The passing of a true woolshed character

 

Ed Clarke, who shook up The Woolshed for years with his antics, died in May aged 90.

 

When the TALOS juniors return to The Woolshed Theatre on July 23, it will be to an empty chair in the front row that their gaze will be drawn.

For it is that space, right next to the piano, that Ed Clarke used to fill.  It is from there he would offer up his particular brand of advice at rehearsals and mentor the TALOS juniors every Thursday afternoon, bottle of milk in hand ready for the adult’s tea break.

Ed died during lockdown, on May 8 at the age of 90.  His funeral notice said he “left to go travelling ‘somewhere over the rainbow’, suggesting he had made his exit ‘slowly, stage centre, chuckling quietly’.  His signature tune, it is said, was Frank Sinatra’s I Did it My Way.

In an obituary penned by Coral Taylor for the Te Awamutu Light Operatic Society (TALOS) newsletter ‘The Voice’, it was made clear that Ed would remain in the hearts and minds of The Woolshed family for years to come.

She recalled opening nights attended by Ed and his wife Elizabeth, with Ed opening the interval with a theatrical call to the audience, “Trumpets for sale, get your trumpet while it’s hot”. Buoyed by the response, he always added a little something extra to the sales pitch.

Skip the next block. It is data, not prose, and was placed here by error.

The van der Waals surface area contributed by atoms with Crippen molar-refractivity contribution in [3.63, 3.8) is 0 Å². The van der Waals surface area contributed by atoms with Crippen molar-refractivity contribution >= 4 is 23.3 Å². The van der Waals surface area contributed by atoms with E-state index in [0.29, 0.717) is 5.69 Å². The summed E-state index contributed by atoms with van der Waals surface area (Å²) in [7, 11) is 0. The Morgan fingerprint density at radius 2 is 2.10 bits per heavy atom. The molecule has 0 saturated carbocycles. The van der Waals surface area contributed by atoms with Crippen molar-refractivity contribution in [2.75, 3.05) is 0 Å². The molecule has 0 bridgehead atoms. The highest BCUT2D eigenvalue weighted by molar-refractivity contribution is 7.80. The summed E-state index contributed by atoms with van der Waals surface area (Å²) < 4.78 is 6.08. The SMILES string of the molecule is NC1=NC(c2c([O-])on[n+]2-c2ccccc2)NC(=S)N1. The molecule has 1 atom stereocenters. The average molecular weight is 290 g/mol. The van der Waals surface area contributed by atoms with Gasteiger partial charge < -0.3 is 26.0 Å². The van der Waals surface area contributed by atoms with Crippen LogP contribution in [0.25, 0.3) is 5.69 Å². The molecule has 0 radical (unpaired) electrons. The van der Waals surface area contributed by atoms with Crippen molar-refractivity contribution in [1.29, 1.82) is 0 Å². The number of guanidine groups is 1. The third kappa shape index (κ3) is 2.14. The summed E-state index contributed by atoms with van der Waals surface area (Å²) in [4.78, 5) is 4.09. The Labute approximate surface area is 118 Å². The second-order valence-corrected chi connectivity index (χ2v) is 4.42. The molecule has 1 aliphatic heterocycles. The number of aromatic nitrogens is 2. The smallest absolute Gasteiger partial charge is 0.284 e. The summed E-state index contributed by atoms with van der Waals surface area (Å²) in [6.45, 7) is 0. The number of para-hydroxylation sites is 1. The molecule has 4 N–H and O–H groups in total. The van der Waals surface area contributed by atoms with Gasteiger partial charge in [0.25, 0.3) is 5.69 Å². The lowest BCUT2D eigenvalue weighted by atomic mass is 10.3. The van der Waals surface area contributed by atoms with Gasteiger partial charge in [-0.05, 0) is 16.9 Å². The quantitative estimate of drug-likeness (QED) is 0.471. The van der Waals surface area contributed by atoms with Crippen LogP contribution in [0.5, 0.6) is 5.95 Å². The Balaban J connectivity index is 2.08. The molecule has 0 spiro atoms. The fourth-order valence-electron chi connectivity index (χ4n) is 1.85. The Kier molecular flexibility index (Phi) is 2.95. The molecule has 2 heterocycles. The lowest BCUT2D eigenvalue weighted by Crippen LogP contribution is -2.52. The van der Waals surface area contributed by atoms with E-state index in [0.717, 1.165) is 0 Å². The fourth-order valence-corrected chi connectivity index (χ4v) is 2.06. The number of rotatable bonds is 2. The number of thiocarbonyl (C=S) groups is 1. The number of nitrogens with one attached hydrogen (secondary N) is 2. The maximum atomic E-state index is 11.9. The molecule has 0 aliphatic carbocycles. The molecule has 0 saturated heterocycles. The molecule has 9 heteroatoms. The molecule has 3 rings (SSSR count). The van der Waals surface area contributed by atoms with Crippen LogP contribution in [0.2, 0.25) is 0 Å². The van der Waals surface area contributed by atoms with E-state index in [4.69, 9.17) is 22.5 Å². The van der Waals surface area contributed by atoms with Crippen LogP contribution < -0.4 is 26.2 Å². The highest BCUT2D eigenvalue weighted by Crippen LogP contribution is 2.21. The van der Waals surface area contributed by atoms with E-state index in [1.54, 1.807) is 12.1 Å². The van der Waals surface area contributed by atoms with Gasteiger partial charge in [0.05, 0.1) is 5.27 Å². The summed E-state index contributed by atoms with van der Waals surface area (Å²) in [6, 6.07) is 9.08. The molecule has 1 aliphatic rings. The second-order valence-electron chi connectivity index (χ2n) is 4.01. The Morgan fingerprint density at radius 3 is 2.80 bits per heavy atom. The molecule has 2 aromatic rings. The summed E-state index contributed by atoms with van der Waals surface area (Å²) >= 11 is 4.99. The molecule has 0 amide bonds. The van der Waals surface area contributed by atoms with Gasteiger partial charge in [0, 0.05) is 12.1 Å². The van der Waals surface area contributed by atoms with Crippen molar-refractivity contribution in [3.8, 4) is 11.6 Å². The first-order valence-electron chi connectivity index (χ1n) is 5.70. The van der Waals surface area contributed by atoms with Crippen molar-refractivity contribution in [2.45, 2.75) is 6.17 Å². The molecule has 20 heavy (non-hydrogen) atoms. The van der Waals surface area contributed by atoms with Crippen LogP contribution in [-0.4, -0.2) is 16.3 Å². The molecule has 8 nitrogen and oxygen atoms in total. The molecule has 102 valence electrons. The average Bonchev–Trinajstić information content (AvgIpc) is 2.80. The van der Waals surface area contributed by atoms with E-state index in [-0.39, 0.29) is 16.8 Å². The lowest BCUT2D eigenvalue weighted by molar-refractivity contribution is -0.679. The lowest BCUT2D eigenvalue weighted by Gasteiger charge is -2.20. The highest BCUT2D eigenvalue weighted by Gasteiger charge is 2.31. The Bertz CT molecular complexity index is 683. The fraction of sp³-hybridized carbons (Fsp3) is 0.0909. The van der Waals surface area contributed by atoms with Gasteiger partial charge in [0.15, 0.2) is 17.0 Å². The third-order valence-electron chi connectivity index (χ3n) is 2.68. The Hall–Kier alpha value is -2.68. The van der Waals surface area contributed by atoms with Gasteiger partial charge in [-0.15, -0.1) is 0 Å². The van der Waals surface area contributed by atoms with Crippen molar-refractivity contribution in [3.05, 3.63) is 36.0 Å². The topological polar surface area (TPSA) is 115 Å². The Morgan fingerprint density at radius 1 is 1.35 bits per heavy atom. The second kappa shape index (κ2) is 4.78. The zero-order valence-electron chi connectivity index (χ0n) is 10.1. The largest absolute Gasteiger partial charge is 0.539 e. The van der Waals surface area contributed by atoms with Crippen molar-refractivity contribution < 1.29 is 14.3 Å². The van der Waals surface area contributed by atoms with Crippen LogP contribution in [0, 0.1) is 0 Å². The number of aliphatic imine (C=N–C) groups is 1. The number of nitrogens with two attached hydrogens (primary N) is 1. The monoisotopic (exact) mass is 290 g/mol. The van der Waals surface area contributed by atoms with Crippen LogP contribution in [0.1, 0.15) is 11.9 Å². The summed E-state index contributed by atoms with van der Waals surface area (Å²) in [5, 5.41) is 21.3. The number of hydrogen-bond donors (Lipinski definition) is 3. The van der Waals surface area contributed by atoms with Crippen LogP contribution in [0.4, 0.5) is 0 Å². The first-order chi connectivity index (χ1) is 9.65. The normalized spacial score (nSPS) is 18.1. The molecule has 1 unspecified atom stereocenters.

Ed had been involved with The Woolshed since the late 1990s, sometimes on stage, sometimes directing or doing backstage jobs, props, wardrobe and the like.  It turned out that not all his dialogue was scripted.  “He enjoyed embellishing his role from time to time,” said Coral. “Sometimes Ed’s charm and utter enjoyment of the whole theatre experience enabled him to get away with his version.”

In 2013, Coral directed Fiddler on The Roof for a second time. Ed was keen to audition for the role of the Rabbi, and got the part, paired with Howard Robinson as the Rabbi’s son, Mendal. A successful run of full houses took them to the seventh night, a packed Saturday.  When the interval came and the crew surged backstage for a cuppa, they quickly noticed that Ed and his mobility scooter were missing.  A frantic search found him speeding down the road on his scooter. “As he got within range, he called out to the boys and loaded them up with a large newspaper pack of hot chips,” said Coral. “That was Ed, shouting us all hot chips and saying simply, “I did pre-order them”.

Ed was a British import, a former cop from London’s East End.  The family settled in New Zealand after a brief foray to Canada and have been in Te Awamutu for several decades.

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